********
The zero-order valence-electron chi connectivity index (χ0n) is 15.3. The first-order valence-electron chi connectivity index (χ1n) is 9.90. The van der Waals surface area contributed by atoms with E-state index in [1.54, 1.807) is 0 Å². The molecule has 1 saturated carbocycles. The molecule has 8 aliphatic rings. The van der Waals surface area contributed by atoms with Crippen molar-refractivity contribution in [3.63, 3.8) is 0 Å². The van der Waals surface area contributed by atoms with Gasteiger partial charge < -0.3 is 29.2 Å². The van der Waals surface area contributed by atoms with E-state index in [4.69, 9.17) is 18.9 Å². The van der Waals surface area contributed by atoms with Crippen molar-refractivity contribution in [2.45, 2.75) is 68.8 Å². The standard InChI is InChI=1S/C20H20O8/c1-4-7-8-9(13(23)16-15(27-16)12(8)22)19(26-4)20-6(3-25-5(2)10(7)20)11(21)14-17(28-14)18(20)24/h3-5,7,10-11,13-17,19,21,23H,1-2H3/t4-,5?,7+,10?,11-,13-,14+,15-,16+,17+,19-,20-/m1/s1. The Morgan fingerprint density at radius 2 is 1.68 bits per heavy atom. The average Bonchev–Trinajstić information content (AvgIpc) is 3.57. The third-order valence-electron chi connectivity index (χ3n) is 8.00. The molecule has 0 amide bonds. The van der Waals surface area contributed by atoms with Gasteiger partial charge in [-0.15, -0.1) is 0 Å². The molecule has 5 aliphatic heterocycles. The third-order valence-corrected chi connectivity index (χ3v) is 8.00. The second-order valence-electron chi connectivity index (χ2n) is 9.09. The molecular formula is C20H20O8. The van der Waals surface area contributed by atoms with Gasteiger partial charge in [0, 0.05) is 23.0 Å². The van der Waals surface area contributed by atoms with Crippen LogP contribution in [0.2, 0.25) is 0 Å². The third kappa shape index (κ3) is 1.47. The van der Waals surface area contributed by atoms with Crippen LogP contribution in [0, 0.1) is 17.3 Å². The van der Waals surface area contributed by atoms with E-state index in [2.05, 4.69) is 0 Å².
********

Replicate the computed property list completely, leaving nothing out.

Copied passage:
The zero-order valence-electron chi connectivity index (χ0n) is 15.3. The first-order valence-electron chi connectivity index (χ1n) is 9.90. The van der Waals surface area contributed by atoms with E-state index in [1.54, 1.807) is 0 Å². The molecule has 1 saturated carbocycles. The molecule has 8 aliphatic rings. The van der Waals surface area contributed by atoms with Crippen molar-refractivity contribution in [3.63, 3.8) is 0 Å². The van der Waals surface area contributed by atoms with Gasteiger partial charge < -0.3 is 29.2 Å². The van der Waals surface area contributed by atoms with E-state index in [4.69, 9.17) is 18.9 Å². The van der Waals surface area contributed by atoms with Crippen molar-refractivity contribution in [2.45, 2.75) is 68.8 Å². The standard InChI is InChI=1S/C20H20O8/c1-4-7-8-9(13(23)16-15(27-16)12(8)22)19(26-4)20-6(3-25-5(2)10(7)20)11(21)14-17(28-14)18(20)24/h3-5,7,10-11,13-17,19,21,23H,1-2H3/t4-,5?,7+,10?,11-,13-,14+,15-,16+,17+,19-,20-/m1/s1. The Morgan fingerprint density at radius 2 is 1.68 bits per heavy atom. The average Bonchev–Trinajstić information content (AvgIpc) is 3.57. The third-order valence-electron chi connectivity index (χ3n) is 8.00. The molecule has 0 amide bonds. The van der Waals surface area contributed by atoms with Gasteiger partial charge in [-0.15, -0.1) is 0 Å². The molecule has 5 aliphatic heterocycles. The third-order valence-corrected chi connectivity index (χ3v) is 8.00. The second-order valence-electron chi connectivity index (χ2n) is 9.09. The molecular formula is C20H20O8. The van der Waals surface area contributed by atoms with Gasteiger partial charge in [0, 0.05) is 23.0 Å². The van der Waals surface area contributed by atoms with Crippen LogP contribution in [0.2, 0.25) is 0 Å². The third kappa shape index (κ3) is 1.47. The van der Waals surface area contributed by atoms with Crippen LogP contribution in [0, 0.1) is 17.3 Å². The van der Waals surface area contributed by atoms with E-state index in [2.05, 4.69) is 0 Å².